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Economist: COVID-19's economic impact will most affect households
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QUAD-CITIES ECONOMY

Economist: COVID-19's economic impact will most affect households

The Quad-Cities will likely suffer an economic impact as COVID-19 continues to spread.

Like the rest of the country, the extent to which it will be affected will depend on the length of the pandemic. 

Schools have begun to alter schedules, opting for e-learning if possible — that affects working parents and child care, plus internet access at home. 

“Our systems, our public school systems, aren’t geared towards that; they’re geared toward in-person education," said Dave Swenson, an economist and professor at Iowa State University.

In fact, Swenson himself returns to work next week, but ISU students won’t be present in person.

“If they have to close schools for a while, the big issue there is that most of our households have two parents working, and one of those parents is going to get stuck with, especially younger children, daycare,” he said.

“A lot of people don’t work in jobs that have that benefit structure and if they have to take time off to watch their kids, then they’re going to lose their jobs. So these are complications that haven’t been well-thought-out at a national level.”

Quad-City residents have seen cancellations increase, with the most noteworthy cancellations being large college sporting events and several events planned around the St. Patrick’s Day holiday.

Brooke Barnes, Scott County Health Department spokeswoman said the goal of health officials today is to slow the spread of coronavirus and try to avoid overwhelming health resources. She said people showing symptoms of COVID-19, including sore throat, cough, fever and difficulty breathing, should call their health care provider before going to a doctor’s office, walk-in clinic or emergency room.

Giving information about symptoms to their health care provider will help medical professionals triage the cases and send the patient to the most appropriate care, and let health professionals take safety measures before seeing these patients. If people are in obvious distress, they should call 911.

Health officials declined to take additional questions today. They will hold a news conference at 10:30 a.m. Friday.

While canceled events grab attention, Swenson said the economy will be tested if large employers, such as manufacturing jobs, have to idle due to coronavirus concerns.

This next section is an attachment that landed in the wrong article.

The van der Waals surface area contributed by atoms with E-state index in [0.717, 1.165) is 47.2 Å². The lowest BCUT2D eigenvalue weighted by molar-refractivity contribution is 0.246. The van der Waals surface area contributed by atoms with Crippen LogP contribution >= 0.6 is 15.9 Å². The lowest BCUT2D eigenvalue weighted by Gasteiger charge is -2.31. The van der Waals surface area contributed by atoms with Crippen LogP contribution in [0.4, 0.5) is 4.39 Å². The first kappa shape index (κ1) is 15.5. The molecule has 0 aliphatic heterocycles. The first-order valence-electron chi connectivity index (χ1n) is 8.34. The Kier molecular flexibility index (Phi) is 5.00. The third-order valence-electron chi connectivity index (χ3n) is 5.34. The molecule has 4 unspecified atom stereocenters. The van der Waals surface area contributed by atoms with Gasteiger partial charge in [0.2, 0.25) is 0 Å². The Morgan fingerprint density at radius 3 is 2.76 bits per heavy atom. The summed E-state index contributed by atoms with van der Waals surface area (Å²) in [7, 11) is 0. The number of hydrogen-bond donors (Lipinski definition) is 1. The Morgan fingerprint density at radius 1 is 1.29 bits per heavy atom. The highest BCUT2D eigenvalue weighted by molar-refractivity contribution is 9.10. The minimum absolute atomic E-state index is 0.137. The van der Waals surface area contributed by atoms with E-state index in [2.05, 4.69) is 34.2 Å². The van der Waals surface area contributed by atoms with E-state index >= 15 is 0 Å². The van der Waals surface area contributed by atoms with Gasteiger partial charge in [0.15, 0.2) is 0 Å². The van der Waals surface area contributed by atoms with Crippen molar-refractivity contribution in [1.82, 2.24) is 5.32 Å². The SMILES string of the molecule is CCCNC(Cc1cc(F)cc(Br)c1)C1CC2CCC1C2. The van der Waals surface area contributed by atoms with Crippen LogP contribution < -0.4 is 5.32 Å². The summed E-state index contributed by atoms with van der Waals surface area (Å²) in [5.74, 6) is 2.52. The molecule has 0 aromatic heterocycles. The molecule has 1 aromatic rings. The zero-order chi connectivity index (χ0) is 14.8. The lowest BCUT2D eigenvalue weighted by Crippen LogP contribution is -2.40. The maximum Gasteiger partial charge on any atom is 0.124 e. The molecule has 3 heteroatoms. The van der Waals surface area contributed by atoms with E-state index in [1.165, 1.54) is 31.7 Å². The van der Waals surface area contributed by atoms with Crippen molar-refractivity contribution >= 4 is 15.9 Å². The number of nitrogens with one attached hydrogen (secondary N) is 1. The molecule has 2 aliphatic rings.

Mark Grywacheski, investor adviser with Quad-Cities Investment Group, noted measures by Italy and China that included cities, if not entire countries, being put on lockdown for periods of time. If that happens in the United States, it would lead to less consumer and business spending.

“Does this start to impact employee payrolls? Do people get laid off? Do companies hold off on their expected hiring? So that’s from an immediate local standpoint. From a broader picture, all of these national economies are going to start to weaken, the global economy, which last year it had its slowest pace of economic growth in 10 years, is expected to be significantly impacted,” he said.

“ … From a more micro level, it’s a reduction in consumer spending, business spending, business hiring; all of that will start to be felt at a more local level at a shorter term.”

Thursday featured the single worst day for the U.S. Stock Market since 1987, and that volatility likely isn’t going to stop, Grywacheski said, as the markets continue to gauge what’s happening.

“Until we start to get hard economic data, we’re going to continue to see these big, volatile swings in the market and that hard economic data isn’t going to start to be released until April, so we should expect to continue to see those volatile swings in the market,” he said.

“Right now, no one has a definite answer to that, and that lack of certainty is causing this panic in the market.”

U.S. President Donald Trump in recent days outlined possible strategies to address the economy.

Swenson liked the idea of reimbursement of lost income because it would be targeted and send money to a person directly affected by the virus. He is against a proposed payroll tax cut.

“That’s not a very well-thought-out plan and that’s providing a lot of money, but not providing money in a timely way to the people that need it when they need it,” he said.

A payroll tax cut “was an extraordinarily poorly thought-out option,” Swenson said. “The administration right now is very ill-prepared, and it’s flailing. How it’s going to respond to this economically and normal operations in the community … bailing out the oil industry and the airline industry and the tourism industry, that doesn’t make sense. What makes sense is what are we going to do to maintain households?”

Grywacheski said the economic impact will be short-lived if COVID-19 begins to wind down in a few weeks.

“But if this COVID-19 outbreak lingers for two, three, six months, obviously, the impact on the global economy, the impact on the U.S. economy, will be much deeper, as well as long-lasting. That’s why you’re seeing these big sell-offs in the stock market. Sell first, ask questions later. It’s just an initial uncertainty.”

Noting Iowa State University students going to e-learning next week, Swenson said not all jobs can be worked from home. A person can’t work on a manufacturing line or cut hair from home.

“We don’t know if that’s what we’re going to get here. What we have here is these patterns and we have to wait and see what happens here in the United States,” Swenson said.

“The consequences for households, the aggregate of households, are probably much more important than the consequences of specific categories of industry. I’m hoping legislation will be geared in that direction earlier on as we begin to deal with this.”

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